Sign In

- Or use -
Forgot Password Create Account

Finely colored example of Jan Jansson's double-page engraved map of Malta from his Atlas Novus, oriented southwest, with an inset of Valetta. Filfla, the most southerly point in the Maltese archipelago and shown with a watchtower, is at the top of the map, above Zurrieq.

Several warring galleys are depicted, as are many watchtowers. In a somewhat central location and near "Il bozchetto" (the Buskett Gardens or il Boschetto) is "La Cité vieille", or the old capital, Mdina. Birgu, an important port and for a time the de facto capital, is shown on the peninsula to the left of Valletta. The Knights Hospitaller reigned from 1530 to 1798; the islands were under frequent siege, particularly from the Ottoman Empire. 

A wonderfully decorative map and scarce on the market.

Condition Description
Top and bottom margins expertly reinstated. Clean cut from the bottom edge, just to the left of the centerfold, about 1/3 of the way through the image, expertly mended on verso. Minor bleed-through of color to verso.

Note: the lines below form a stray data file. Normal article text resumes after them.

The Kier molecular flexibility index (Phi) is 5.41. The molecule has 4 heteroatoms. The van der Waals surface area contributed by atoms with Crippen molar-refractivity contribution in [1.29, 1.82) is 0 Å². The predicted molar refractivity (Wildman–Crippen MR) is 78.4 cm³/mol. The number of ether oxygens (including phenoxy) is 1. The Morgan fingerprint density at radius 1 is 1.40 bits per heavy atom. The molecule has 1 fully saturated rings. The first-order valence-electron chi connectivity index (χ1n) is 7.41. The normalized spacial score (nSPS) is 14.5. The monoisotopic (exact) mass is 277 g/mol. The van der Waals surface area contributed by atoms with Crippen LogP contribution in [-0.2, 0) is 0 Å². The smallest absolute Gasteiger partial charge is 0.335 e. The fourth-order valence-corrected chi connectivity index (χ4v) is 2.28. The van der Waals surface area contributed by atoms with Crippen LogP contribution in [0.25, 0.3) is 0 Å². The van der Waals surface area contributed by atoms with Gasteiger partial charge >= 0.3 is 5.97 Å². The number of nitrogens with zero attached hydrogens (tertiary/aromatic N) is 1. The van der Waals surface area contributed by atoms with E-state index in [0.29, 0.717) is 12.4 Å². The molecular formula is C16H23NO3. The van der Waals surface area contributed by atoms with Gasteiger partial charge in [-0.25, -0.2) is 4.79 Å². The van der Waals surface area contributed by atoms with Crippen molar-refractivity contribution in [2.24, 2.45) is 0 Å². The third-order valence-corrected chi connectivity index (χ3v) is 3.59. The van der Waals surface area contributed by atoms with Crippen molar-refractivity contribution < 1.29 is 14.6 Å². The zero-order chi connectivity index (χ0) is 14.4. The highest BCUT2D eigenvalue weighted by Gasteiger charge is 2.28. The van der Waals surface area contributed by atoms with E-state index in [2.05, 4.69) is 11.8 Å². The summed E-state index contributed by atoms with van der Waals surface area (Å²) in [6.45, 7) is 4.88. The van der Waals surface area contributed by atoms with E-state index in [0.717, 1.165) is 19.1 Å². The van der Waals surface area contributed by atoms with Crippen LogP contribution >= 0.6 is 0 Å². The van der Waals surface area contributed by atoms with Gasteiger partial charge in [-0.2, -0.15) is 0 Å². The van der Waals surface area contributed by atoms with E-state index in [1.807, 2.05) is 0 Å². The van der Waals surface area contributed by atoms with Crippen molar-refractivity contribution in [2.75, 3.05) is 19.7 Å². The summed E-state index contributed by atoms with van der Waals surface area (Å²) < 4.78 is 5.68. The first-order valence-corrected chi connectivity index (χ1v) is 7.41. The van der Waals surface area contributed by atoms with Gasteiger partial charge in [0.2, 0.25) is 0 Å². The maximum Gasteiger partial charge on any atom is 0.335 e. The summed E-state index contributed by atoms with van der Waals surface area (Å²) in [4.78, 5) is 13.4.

Jan Jansson Biography

Jan Janssonius (also known as Johann or Jan Jansson or Janszoon) (1588-1664) was a renowned geographer and publisher of the seventeenth century, when the Dutch dominated map publishing in Europe. Born in Arnhem, Jan was first exposed to the trade via his father, who was also a bookseller and publisher. In 1612, Jan married the daughter of Jodocus Hondius, who was also a prominent mapmaker and seller. Jonssonius’ first maps date from 1616.

In the 1630s, Janssonius worked with his brother-in-law, Henricus Hondius. Their most successful venture was to reissue the Mercator-Hondius atlas. Jodocus Hondius had acquired the plates to the Mercator atlas, first published in 1595, and added 36 additional maps. After Hondius died in 1612, Henricus took over publication; Janssonius joined the venture in 1633. Eventually, the atlas was renamed the Atlas Novus and then the Atlas Major, by which time it had expanded to eleven volumes. Janssonius is also well known for his volume of English county maps, published in 1646.

Janssonius died in Amsterdam in 1664. His son-in-law, Johannes van Waesbergen, took over his business. Eventually, many of Janssonius’ plates were sold to Gerard Valck and Pieter Schenk, who added their names and continued to reissue the maps.